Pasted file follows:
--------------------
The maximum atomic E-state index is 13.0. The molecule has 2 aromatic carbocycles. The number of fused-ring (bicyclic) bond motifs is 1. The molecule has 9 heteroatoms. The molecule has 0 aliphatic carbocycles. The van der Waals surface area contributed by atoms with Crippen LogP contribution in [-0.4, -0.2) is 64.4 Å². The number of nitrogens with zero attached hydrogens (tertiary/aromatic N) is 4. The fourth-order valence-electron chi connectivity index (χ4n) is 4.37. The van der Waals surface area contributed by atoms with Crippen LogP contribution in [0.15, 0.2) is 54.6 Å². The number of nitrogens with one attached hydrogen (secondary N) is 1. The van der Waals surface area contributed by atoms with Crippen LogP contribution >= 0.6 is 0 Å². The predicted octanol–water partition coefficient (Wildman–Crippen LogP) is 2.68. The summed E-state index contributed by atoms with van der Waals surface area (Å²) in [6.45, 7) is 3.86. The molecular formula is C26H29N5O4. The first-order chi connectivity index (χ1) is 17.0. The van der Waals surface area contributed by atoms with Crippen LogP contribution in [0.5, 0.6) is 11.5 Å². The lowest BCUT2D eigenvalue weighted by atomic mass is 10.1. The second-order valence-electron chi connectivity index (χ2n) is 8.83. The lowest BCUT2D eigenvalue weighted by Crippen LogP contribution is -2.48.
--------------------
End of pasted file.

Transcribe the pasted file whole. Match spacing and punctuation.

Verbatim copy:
The maximum atomic E-state index is 13.0. The molecule has 2 aromatic carbocycles. The number of fused-ring (bicyclic) bond motifs is 1. The molecule has 9 heteroatoms. The molecule has 0 aliphatic carbocycles. The van der Waals surface area contributed by atoms with Crippen LogP contribution in [-0.4, -0.2) is 64.4 Å². The number of nitrogens with zero attached hydrogens (tertiary/aromatic N) is 4. The fourth-order valence-electron chi connectivity index (χ4n) is 4.37. The van der Waals surface area contributed by atoms with Crippen LogP contribution in [0.15, 0.2) is 54.6 Å². The number of nitrogens with one attached hydrogen (secondary N) is 1. The van der Waals surface area contributed by atoms with Crippen LogP contribution >= 0.6 is 0 Å². The predicted octanol–water partition coefficient (Wildman–Crippen LogP) is 2.68. The summed E-state index contributed by atoms with van der Waals surface area (Å²) in [6.45, 7) is 3.86. The molecular formula is C26H29N5O4. The first-order chi connectivity index (χ1) is 17.0. The van der Waals surface area contributed by atoms with Crippen LogP contribution in [0.5, 0.6) is 11.5 Å². The lowest BCUT2D eigenvalue weighted by atomic mass is 10.1. The second-order valence-electron chi connectivity index (χ2n) is 8.83. The lowest BCUT2D eigenvalue weighted by Crippen LogP contribution is -2.48.